Hugh “Tater” Dinsmore Black Jr. was Hugh and Maude Black's baby, 11 years John Max Black's junior. He was born Aug. 27, 1925, in Pea Ridge. Hugh Jr.’s love of fried potatoes and onions resulted in his being tagged with the nickname “Tater” by his big brother. He was generally known by his nickname throughout his life, even running for office with the name “Tater” on the ballot.
Hugh Sr. died when “Tater” was 6. His siblings were already away from home. “Tater” and Maude moved to the Benton County Poor Farm where Maude cooked for the residents. It is likely Maude cooked in exchange for board. His daughter, Terry Coberly, recalled a story that “Tater” and Sherman Kinyon – later a Benton County judge – were playing at the farm when they learned of the bombing of Pearl Harbor, Dec 7, 1941. “Tater” graduated from Bentonville School in 1943, and joined the U. S. Navy during World War II. After his naval service, “Tater” attended the University of Arkansas and the College of the Ozarks for a short time.
On Feb. 8, 1948, “Tater” married Phyllis LaVonne Rendon, a beauty who was a drum major with the Bentonville High School band, and who was related to Sam Houston. The couple had two children, Teresa (Terry) Lynn, who was born Sept. 21, 1948, and Toni Lee, born June 21, 1952.
During the first years of their marriage “Tater” worked at the ice house in Bentonville where he was injured by the tongs with which ice was lifted, a scar he carried throughout his life. He also drove a school bus.
“Tater” began his law enforcement career around 1950 as the night patrolman in Bentonville. Terry said the job entailed “Tater” checking the doors on Bentonville businesses to assure they were locked. To supplement his salary, he would turn the eggs at the hatchery near downtown. He would sleep on a bench at City Hall, and was awakened each day by Maude who would stop as she walked to work at Bates Hospital where she was a cook.
He was elected as Bentonville city marshal – the position later known as chief of police – the post he held for eight years. “Tater” remained with the Bentonville police department until 1958 when he ran for sheriff against four others. He polled 3,746 of the 6,550 votes cast, winning the job. Like his brother’s family before him, “Tater,” his wife and daughters lived in the jail, a very exciting thing for Terry and Toni, although not for Phyllis. He tried to get the county to build a new jail during his tenure, but was not able to convince the Quorum Court. That failure was a “big disappointment” to her father, Terry said.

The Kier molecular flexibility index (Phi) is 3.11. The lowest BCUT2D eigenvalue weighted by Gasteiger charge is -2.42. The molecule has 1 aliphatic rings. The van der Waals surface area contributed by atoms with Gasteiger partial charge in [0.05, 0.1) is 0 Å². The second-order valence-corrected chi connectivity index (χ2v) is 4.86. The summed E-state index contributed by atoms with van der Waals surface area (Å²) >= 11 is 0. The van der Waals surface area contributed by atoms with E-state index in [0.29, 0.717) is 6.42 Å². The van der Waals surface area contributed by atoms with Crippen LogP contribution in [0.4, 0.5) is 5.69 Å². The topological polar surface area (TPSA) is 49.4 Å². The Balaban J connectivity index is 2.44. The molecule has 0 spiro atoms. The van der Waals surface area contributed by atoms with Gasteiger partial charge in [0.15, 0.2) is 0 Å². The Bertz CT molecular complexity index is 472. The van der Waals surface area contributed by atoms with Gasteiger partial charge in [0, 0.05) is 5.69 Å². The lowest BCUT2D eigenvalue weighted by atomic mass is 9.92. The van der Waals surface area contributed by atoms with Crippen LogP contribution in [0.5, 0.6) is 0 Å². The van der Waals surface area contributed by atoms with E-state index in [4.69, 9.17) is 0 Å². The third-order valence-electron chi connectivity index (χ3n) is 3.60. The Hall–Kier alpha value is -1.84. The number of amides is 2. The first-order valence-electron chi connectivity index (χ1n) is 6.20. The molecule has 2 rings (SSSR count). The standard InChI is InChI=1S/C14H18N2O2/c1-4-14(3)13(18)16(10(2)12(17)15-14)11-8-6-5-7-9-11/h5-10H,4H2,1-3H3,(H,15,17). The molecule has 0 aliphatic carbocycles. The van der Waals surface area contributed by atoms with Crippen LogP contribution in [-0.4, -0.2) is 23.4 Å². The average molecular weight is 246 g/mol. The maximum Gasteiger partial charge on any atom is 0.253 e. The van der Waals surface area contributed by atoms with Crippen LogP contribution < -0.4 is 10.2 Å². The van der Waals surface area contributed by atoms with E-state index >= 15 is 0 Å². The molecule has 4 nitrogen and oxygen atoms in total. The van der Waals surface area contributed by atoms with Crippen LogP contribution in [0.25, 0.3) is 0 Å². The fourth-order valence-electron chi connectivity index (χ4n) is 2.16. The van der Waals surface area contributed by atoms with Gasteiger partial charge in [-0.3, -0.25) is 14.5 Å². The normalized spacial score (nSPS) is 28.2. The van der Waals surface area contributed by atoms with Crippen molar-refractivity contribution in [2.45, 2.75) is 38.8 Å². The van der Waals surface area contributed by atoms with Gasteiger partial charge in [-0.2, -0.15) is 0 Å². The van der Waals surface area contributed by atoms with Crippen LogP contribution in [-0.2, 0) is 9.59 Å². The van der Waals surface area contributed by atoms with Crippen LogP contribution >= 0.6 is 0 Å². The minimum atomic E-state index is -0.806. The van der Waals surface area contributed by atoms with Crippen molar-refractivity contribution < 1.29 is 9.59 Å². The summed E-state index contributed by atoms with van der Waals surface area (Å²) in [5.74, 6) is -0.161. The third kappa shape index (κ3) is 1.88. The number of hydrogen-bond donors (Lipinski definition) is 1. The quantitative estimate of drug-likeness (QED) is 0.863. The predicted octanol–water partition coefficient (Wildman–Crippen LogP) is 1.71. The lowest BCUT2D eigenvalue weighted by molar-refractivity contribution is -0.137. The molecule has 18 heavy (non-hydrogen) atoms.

“Tater” served three terms as sheriff, the longest of any sheriff until Andy Lee was elected in 1989.
“Tater” remained in law enforcement after his time as sheriff. In 1964, “Tater” became a deputy United States Marshal, serving the Western District of Arkansas until 1984. Deputy United States Marshal apprehend federal fugitives; transport federal prisoners, protect federal courts; operate the witness protection program; and seize property obtained through criminal means.
Terry said “Tater” enjoyed his time as a deputy marshal. He served during the turmoil surrounding the Vietnam War and was moved around the country to help with security at protests. His picture was in a Chicago newspaper carrying a protester away, and he was at the White House during a protest. Terry said he told of feeling and seeing the protester’s spittle they were so close to them.
After 20 years of service, “Tater” was required to retire.
In 1982, “Tater” suffered a heart attack. He had been misdiagnosed and would later have a massive attack while in the hospital. Unable to get a nurse's attention, Terry said he crawled into the hall seeking help. His heart was defibrillated 14 times. The doctor told the family he would not live 72 hours, but he lived 12 more years.
His career in law enforcement was not over. Despite his poor health, President Bill Clinton, in 1994, appointed “Tater” to serve as U.S. Marshal for the Western District of Arkansas.
“Tater” served as U. S. Marshal until his death on Feb. 9, 1996. Both “Tater” and Phyllis are buried at Bentonville Cemetery.
This biography is from: The Black Family of Benton County, Arkansas – The Descendants of John Black 1854-2016
Bentonville's first police car, a 1951 Plymouth. L to R: Bill Criner, Charles Kirby, Hugh "Tater" Black & Mayor Ab Seamster, the first year Tater was police chief
From left, Phyllis, Toni, "Tater" and Terry Black